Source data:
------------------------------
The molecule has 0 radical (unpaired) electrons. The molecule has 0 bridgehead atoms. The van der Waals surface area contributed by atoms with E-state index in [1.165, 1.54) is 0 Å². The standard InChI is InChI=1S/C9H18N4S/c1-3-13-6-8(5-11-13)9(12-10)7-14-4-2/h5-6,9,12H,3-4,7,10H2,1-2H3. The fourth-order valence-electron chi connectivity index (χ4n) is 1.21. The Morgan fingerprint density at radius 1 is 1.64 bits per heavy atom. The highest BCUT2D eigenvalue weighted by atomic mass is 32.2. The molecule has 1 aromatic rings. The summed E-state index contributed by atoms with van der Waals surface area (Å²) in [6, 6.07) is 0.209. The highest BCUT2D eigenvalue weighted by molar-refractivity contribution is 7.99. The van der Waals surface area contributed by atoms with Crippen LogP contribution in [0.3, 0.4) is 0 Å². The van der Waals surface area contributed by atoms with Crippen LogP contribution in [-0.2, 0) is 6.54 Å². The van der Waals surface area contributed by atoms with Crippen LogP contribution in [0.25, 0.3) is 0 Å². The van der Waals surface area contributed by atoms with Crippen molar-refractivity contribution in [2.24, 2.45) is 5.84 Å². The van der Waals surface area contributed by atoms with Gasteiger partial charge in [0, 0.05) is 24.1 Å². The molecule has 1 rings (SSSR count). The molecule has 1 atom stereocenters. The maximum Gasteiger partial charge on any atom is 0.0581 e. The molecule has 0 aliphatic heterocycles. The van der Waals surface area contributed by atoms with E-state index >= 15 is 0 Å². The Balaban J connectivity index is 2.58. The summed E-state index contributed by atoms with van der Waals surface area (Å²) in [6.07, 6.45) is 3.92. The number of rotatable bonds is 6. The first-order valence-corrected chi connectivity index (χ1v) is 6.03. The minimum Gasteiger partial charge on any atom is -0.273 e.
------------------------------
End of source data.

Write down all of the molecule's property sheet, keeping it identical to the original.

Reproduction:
The molecule has 0 radical (unpaired) electrons. The molecule has 0 bridgehead atoms. The van der Waals surface area contributed by atoms with E-state index in [1.165, 1.54) is 0 Å². The standard InChI is InChI=1S/C9H18N4S/c1-3-13-6-8(5-11-13)9(12-10)7-14-4-2/h5-6,9,12H,3-4,7,10H2,1-2H3. The fourth-order valence-electron chi connectivity index (χ4n) is 1.21. The Morgan fingerprint density at radius 1 is 1.64 bits per heavy atom. The highest BCUT2D eigenvalue weighted by atomic mass is 32.2. The molecule has 1 aromatic rings. The summed E-state index contributed by atoms with van der Waals surface area (Å²) in [6, 6.07) is 0.209. The highest BCUT2D eigenvalue weighted by molar-refractivity contribution is 7.99. The van der Waals surface area contributed by atoms with Crippen LogP contribution in [0.3, 0.4) is 0 Å². The van der Waals surface area contributed by atoms with Crippen LogP contribution in [-0.2, 0) is 6.54 Å². The van der Waals surface area contributed by atoms with Crippen LogP contribution in [0.25, 0.3) is 0 Å². The van der Waals surface area contributed by atoms with Crippen molar-refractivity contribution in [2.24, 2.45) is 5.84 Å². The van der Waals surface area contributed by atoms with Gasteiger partial charge in [0, 0.05) is 24.1 Å². The molecule has 1 rings (SSSR count). The molecule has 1 atom stereocenters. The maximum Gasteiger partial charge on any atom is 0.0581 e. The molecule has 0 aliphatic heterocycles. The van der Waals surface area contributed by atoms with E-state index >= 15 is 0 Å². The Balaban J connectivity index is 2.58. The summed E-state index contributed by atoms with van der Waals surface area (Å²) in [6.07, 6.45) is 3.92. The number of rotatable bonds is 6. The first-order valence-corrected chi connectivity index (χ1v) is 6.03. The minimum Gasteiger partial charge on any atom is -0.273 e.